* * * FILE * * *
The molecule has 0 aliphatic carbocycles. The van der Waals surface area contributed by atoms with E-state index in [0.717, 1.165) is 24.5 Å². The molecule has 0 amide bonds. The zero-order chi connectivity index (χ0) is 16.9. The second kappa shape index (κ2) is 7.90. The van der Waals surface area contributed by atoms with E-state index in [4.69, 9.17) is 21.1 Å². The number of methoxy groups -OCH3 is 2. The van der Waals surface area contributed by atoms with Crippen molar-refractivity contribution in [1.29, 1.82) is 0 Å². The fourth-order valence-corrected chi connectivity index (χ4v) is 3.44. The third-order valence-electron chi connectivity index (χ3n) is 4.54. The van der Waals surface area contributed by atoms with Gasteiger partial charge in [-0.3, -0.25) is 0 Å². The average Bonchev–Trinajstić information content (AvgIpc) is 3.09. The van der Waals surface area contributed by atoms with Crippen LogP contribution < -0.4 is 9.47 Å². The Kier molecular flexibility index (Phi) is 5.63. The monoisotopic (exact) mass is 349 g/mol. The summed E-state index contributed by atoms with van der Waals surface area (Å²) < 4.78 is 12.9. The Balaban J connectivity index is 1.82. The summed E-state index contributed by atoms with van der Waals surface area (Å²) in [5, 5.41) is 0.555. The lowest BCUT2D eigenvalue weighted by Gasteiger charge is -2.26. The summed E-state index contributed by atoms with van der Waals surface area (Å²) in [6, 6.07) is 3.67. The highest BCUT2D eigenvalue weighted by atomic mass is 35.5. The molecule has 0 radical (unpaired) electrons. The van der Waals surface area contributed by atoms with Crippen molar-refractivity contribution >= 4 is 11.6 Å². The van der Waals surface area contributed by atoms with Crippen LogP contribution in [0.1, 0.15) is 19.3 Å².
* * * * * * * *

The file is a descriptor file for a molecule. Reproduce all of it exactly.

The molecule has 0 aliphatic carbocycles. The van der Waals surface area contributed by atoms with E-state index in [0.717, 1.165) is 24.5 Å². The molecule has 0 amide bonds. The zero-order chi connectivity index (χ0) is 16.9. The second kappa shape index (κ2) is 7.90. The van der Waals surface area contributed by atoms with E-state index in [4.69, 9.17) is 21.1 Å². The number of methoxy groups -OCH3 is 2. The van der Waals surface area contributed by atoms with Crippen molar-refractivity contribution in [1.29, 1.82) is 0 Å². The fourth-order valence-corrected chi connectivity index (χ4v) is 3.44. The third-order valence-electron chi connectivity index (χ3n) is 4.54. The van der Waals surface area contributed by atoms with Gasteiger partial charge in [-0.3, -0.25) is 0 Å². The average Bonchev–Trinajstić information content (AvgIpc) is 3.09. The van der Waals surface area contributed by atoms with Crippen LogP contribution < -0.4 is 9.47 Å². The Kier molecular flexibility index (Phi) is 5.63. The monoisotopic (exact) mass is 349 g/mol. The summed E-state index contributed by atoms with van der Waals surface area (Å²) < 4.78 is 12.9. The Balaban J connectivity index is 1.82. The summed E-state index contributed by atoms with van der Waals surface area (Å²) in [5, 5.41) is 0.555. The lowest BCUT2D eigenvalue weighted by Gasteiger charge is -2.26. The summed E-state index contributed by atoms with van der Waals surface area (Å²) in [6, 6.07) is 3.67. The highest BCUT2D eigenvalue weighted by atomic mass is 35.5. The molecule has 0 radical (unpaired) electrons. The van der Waals surface area contributed by atoms with Crippen molar-refractivity contribution >= 4 is 11.6 Å². The van der Waals surface area contributed by atoms with Crippen LogP contribution in [0.1, 0.15) is 19.3 Å².